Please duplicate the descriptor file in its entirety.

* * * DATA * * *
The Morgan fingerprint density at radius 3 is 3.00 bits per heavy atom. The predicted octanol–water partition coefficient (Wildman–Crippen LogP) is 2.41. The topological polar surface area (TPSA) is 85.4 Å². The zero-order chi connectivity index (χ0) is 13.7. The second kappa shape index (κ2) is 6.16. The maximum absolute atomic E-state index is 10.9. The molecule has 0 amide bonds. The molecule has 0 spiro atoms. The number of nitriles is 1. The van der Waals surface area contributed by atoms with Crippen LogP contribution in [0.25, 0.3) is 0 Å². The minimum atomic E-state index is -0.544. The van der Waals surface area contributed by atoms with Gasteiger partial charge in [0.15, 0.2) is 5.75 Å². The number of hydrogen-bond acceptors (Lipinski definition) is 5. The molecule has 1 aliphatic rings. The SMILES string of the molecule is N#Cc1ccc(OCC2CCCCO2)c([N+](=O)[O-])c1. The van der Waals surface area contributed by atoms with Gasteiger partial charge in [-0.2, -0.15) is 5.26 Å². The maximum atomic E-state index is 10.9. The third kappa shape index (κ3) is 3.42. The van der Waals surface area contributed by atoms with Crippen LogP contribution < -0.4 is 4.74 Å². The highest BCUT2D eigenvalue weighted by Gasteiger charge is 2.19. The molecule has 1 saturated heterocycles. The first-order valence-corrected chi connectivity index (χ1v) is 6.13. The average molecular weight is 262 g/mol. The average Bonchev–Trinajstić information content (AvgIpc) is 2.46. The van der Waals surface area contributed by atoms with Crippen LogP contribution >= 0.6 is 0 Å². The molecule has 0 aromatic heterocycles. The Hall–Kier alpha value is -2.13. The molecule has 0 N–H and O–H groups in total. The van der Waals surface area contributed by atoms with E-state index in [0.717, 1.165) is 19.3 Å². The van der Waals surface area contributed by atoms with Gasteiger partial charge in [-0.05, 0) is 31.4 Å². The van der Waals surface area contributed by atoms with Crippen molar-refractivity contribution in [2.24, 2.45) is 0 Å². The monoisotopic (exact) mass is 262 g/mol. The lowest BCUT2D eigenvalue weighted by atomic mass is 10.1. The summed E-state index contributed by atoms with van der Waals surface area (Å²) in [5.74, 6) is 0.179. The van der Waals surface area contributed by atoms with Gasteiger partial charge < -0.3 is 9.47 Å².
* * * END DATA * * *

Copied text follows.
The Morgan fingerprint density at radius 3 is 3.00 bits per heavy atom. The predicted octanol–water partition coefficient (Wildman–Crippen LogP) is 2.41. The topological polar surface area (TPSA) is 85.4 Å². The zero-order chi connectivity index (χ0) is 13.7. The second kappa shape index (κ2) is 6.16. The maximum absolute atomic E-state index is 10.9. The molecule has 0 amide bonds. The molecule has 0 spiro atoms. The number of nitriles is 1. The van der Waals surface area contributed by atoms with Crippen LogP contribution in [0.25, 0.3) is 0 Å². The minimum atomic E-state index is -0.544. The van der Waals surface area contributed by atoms with Gasteiger partial charge in [0.15, 0.2) is 5.75 Å². The number of hydrogen-bond acceptors (Lipinski definition) is 5. The molecule has 1 aliphatic rings. The SMILES string of the molecule is N#Cc1ccc(OCC2CCCCO2)c([N+](=O)[O-])c1. The van der Waals surface area contributed by atoms with Gasteiger partial charge in [-0.2, -0.15) is 5.26 Å². The maximum atomic E-state index is 10.9. The third kappa shape index (κ3) is 3.42. The van der Waals surface area contributed by atoms with Crippen LogP contribution < -0.4 is 4.74 Å². The highest BCUT2D eigenvalue weighted by Gasteiger charge is 2.19. The molecule has 1 saturated heterocycles. The first-order valence-corrected chi connectivity index (χ1v) is 6.13. The average molecular weight is 262 g/mol. The average Bonchev–Trinajstić information content (AvgIpc) is 2.46. The van der Waals surface area contributed by atoms with Crippen LogP contribution >= 0.6 is 0 Å². The molecule has 0 aromatic heterocycles. The Hall–Kier alpha value is -2.13. The molecule has 0 N–H and O–H groups in total. The van der Waals surface area contributed by atoms with E-state index in [0.717, 1.165) is 19.3 Å². The van der Waals surface area contributed by atoms with Gasteiger partial charge in [-0.05, 0) is 31.4 Å². The van der Waals surface area contributed by atoms with Crippen molar-refractivity contribution in [2.24, 2.45) is 0 Å². The monoisotopic (exact) mass is 262 g/mol. The lowest BCUT2D eigenvalue weighted by atomic mass is 10.1. The summed E-state index contributed by atoms with van der Waals surface area (Å²) in [5.74, 6) is 0.179. The van der Waals surface area contributed by atoms with Gasteiger partial charge < -0.3 is 9.47 Å².